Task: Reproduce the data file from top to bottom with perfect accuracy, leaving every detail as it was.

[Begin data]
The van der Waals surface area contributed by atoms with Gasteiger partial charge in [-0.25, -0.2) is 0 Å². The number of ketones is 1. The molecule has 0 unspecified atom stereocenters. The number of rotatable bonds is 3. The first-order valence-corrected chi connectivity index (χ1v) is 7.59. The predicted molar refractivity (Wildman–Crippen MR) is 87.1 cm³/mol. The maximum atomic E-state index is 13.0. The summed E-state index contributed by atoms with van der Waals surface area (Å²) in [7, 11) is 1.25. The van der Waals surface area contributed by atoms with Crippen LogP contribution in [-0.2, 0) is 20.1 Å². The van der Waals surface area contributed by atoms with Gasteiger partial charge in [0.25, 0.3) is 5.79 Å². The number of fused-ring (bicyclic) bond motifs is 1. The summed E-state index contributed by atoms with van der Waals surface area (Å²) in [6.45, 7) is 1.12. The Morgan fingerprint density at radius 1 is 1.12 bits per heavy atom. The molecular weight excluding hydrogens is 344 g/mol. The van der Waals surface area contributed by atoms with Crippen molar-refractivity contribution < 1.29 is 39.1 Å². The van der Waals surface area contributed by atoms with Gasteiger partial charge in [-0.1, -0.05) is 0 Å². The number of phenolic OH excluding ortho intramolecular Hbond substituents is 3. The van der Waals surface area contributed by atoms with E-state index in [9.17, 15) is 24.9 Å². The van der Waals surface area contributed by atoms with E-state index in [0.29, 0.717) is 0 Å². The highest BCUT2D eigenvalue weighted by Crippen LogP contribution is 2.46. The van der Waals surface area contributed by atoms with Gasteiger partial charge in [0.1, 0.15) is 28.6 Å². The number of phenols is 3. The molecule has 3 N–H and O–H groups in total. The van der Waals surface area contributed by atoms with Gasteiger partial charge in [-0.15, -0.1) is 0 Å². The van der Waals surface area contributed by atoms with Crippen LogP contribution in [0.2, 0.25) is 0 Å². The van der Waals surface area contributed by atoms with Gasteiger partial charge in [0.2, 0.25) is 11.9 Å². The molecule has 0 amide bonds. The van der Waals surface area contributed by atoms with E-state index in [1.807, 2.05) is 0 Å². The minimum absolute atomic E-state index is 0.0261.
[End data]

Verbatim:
The van der Waals surface area contributed by atoms with Gasteiger partial charge in [-0.25, -0.2) is 0 Å². The number of ketones is 1. The molecule has 0 unspecified atom stereocenters. The number of rotatable bonds is 3. The first-order valence-corrected chi connectivity index (χ1v) is 7.59. The predicted molar refractivity (Wildman–Crippen MR) is 87.1 cm³/mol. The maximum atomic E-state index is 13.0. The summed E-state index contributed by atoms with van der Waals surface area (Å²) in [7, 11) is 1.25. The van der Waals surface area contributed by atoms with Crippen LogP contribution in [-0.2, 0) is 20.1 Å². The van der Waals surface area contributed by atoms with Gasteiger partial charge in [0.25, 0.3) is 5.79 Å². The number of fused-ring (bicyclic) bond motifs is 1. The summed E-state index contributed by atoms with van der Waals surface area (Å²) in [6.45, 7) is 1.12. The Morgan fingerprint density at radius 1 is 1.12 bits per heavy atom. The molecular weight excluding hydrogens is 344 g/mol. The van der Waals surface area contributed by atoms with Crippen molar-refractivity contribution < 1.29 is 39.1 Å². The van der Waals surface area contributed by atoms with Gasteiger partial charge in [-0.1, -0.05) is 0 Å². The number of phenolic OH excluding ortho intramolecular Hbond substituents is 3. The van der Waals surface area contributed by atoms with E-state index in [9.17, 15) is 24.9 Å². The van der Waals surface area contributed by atoms with E-state index in [0.29, 0.717) is 0 Å². The highest BCUT2D eigenvalue weighted by Crippen LogP contribution is 2.46. The van der Waals surface area contributed by atoms with Gasteiger partial charge in [0.1, 0.15) is 28.6 Å². The number of phenols is 3. The molecule has 3 N–H and O–H groups in total. The van der Waals surface area contributed by atoms with Gasteiger partial charge in [-0.15, -0.1) is 0 Å². The van der Waals surface area contributed by atoms with Crippen LogP contribution in [0.2, 0.25) is 0 Å². The van der Waals surface area contributed by atoms with Gasteiger partial charge in [0.2, 0.25) is 11.9 Å². The molecule has 0 amide bonds. The van der Waals surface area contributed by atoms with E-state index in [1.807, 2.05) is 0 Å². The minimum absolute atomic E-state index is 0.0261.